Conversations with Friends showed up as a surprise in the post. A friend sent it to me.
Sally Rooney has won multiple literary awards. I’d read her second book, Normal People, earlier in the year, when everyone was talking about it. And while I recognised the writing as brilliant (and so crisp and well wrought, Rooney doesn’t even bother with quotation marks), I didn’t enjoy the book. I don’t enjoy stories about relationships, about love and affairs and divorce and grief. My favourite books generally have at least one murder in them, and no-one gets murdered in Conversations with Friends. Not to spoil it too much, but no-one even contemplates hiring an assassin.
The whole time I was reading it, I wondered what had made my friend choose this book, from the millions of books out there. Even though this book was very much not my kind of book, at the same time it was so well-written it was hard not to find things to appreciate on every page, turns of phrase and insights into the human condition. The main character has embarked on a writing career, and later on is diagnosed with a chronic illness. Many of Rooney’s observations rang true for me. I’ve listed some of my favourites here.
“I had started reading long interviews with famous writers and noticing how unlike them I was.” (Does every aspiring writer do this?)
“I feel like shit lately, she said … You think you’re the kind of person who can deal with something and then it happens and you realise you can’t.”
“Everyone’s always going through something, aren’t they? That’s life, basically. It’s just more and more things to go through.” (This seems especially true this year.)
“After that I put some cold water on my face and dried it, the same face I have always had, the one I would have until I died.”
“I wanted things for myself because I thought they existed.”
“I felt as if I’d glimpsed the possibility of an alternative life, the possibility of accumulating income just by writing and talking and taking an interest in things. By the time my story was accepted for publication, I even felt like I’d entered that world myself, like I’d folded my old life up behind me and put it away. I was ashamed at the idea that Bobbi might come into the sandwich shop and see for herself how deluded I had been.”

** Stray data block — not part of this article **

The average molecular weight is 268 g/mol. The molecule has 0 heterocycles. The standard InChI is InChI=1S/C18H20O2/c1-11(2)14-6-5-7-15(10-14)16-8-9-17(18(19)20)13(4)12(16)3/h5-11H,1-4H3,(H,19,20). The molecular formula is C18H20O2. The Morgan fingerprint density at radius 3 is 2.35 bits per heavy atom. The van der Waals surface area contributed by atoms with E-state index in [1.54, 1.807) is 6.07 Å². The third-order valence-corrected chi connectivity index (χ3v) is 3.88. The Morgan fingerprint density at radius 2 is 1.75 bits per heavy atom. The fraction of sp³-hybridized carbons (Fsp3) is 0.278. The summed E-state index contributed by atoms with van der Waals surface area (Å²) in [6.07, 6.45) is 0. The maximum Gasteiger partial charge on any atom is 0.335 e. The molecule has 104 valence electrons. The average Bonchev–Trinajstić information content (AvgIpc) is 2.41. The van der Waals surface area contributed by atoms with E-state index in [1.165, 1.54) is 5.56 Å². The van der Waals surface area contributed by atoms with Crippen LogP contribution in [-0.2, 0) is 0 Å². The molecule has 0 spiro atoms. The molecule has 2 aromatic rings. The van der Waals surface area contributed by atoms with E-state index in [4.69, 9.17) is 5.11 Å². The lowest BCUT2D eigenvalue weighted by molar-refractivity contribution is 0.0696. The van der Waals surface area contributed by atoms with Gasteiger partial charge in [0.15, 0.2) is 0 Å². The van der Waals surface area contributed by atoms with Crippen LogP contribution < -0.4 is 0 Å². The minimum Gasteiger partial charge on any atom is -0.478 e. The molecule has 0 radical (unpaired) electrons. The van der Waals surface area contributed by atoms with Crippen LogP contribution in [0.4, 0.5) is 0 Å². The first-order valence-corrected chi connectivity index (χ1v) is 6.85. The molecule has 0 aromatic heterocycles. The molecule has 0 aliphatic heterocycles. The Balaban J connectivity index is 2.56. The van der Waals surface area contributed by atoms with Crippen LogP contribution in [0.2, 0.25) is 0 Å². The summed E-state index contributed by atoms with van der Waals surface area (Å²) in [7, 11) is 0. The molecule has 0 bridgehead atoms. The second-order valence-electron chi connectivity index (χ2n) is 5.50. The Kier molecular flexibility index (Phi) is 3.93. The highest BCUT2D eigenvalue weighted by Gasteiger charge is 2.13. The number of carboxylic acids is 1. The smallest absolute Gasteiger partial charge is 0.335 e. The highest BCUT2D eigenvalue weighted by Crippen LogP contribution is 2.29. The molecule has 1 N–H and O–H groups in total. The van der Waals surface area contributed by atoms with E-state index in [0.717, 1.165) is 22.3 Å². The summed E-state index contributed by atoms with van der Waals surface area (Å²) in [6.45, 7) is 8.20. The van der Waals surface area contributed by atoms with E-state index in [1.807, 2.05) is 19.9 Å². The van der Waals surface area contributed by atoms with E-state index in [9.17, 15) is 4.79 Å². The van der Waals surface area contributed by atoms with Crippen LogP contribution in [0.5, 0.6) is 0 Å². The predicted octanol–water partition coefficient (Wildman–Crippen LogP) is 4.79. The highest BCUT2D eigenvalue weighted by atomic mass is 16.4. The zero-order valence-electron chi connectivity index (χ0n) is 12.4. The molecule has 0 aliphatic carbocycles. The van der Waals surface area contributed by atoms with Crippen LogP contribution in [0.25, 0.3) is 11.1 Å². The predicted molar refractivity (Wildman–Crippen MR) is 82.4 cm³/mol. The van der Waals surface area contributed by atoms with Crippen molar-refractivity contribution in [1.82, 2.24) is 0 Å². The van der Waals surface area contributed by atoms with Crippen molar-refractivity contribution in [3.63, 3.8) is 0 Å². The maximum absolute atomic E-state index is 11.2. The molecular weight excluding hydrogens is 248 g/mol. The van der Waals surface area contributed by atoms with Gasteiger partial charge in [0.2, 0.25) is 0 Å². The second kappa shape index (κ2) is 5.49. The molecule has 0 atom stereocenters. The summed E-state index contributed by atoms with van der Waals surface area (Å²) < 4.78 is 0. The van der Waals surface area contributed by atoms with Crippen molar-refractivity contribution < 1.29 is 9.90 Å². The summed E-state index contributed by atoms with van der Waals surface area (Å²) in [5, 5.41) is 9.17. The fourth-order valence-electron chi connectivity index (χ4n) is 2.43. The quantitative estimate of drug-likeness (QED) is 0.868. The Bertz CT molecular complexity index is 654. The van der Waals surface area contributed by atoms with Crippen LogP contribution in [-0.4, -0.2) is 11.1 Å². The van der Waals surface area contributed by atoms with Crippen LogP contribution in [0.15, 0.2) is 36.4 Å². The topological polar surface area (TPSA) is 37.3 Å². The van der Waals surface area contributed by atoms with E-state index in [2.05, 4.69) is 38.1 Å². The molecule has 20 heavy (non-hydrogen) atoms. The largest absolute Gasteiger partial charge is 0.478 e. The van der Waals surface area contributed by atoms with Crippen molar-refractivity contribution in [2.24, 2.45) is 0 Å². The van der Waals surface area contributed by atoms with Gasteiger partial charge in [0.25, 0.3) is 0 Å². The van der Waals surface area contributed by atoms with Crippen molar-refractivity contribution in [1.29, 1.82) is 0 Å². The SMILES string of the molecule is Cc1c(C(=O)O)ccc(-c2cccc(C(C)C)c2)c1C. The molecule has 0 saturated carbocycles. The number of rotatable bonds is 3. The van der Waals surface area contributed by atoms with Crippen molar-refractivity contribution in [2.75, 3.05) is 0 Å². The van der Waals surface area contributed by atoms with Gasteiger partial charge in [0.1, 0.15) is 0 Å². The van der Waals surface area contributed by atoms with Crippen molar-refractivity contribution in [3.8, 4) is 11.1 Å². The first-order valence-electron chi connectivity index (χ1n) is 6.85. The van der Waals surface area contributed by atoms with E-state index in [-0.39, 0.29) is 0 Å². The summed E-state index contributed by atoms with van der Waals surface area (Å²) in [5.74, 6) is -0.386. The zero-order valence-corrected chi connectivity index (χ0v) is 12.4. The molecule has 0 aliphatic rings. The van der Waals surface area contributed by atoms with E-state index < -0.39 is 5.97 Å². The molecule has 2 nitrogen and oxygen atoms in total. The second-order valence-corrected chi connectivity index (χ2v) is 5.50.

“I had the sense that something in my life had ended, my image of myself as a whole or normal person maybe. I realized my life would be full of mundane physical suffering, and that there was nothing special about it. Suffering wouldn’t make me special, and pretending not to suffer wouldn’t make me special. Talking about it, or even writing about it, would not transform the suffering into something useful. Nothing would.”
“Gradually the waiting began to feel less like waiting and more like simply what life was: the distracting tasks undertaken while the thing you are waiting for continues not to happen.”
Those last two quotes seem to sit inside me. Nothing makes my suffering useful, and often my life feels like filling time until I get well. I talk all the time about the things I will do when I’m well – running and hiking and dancing, working a normal eight-hour day. Sometimes I see people out for a run and I become so sad and resentful.
I hope the things you are waiting for happen for you. And in the meantime, I hope your friends post you books.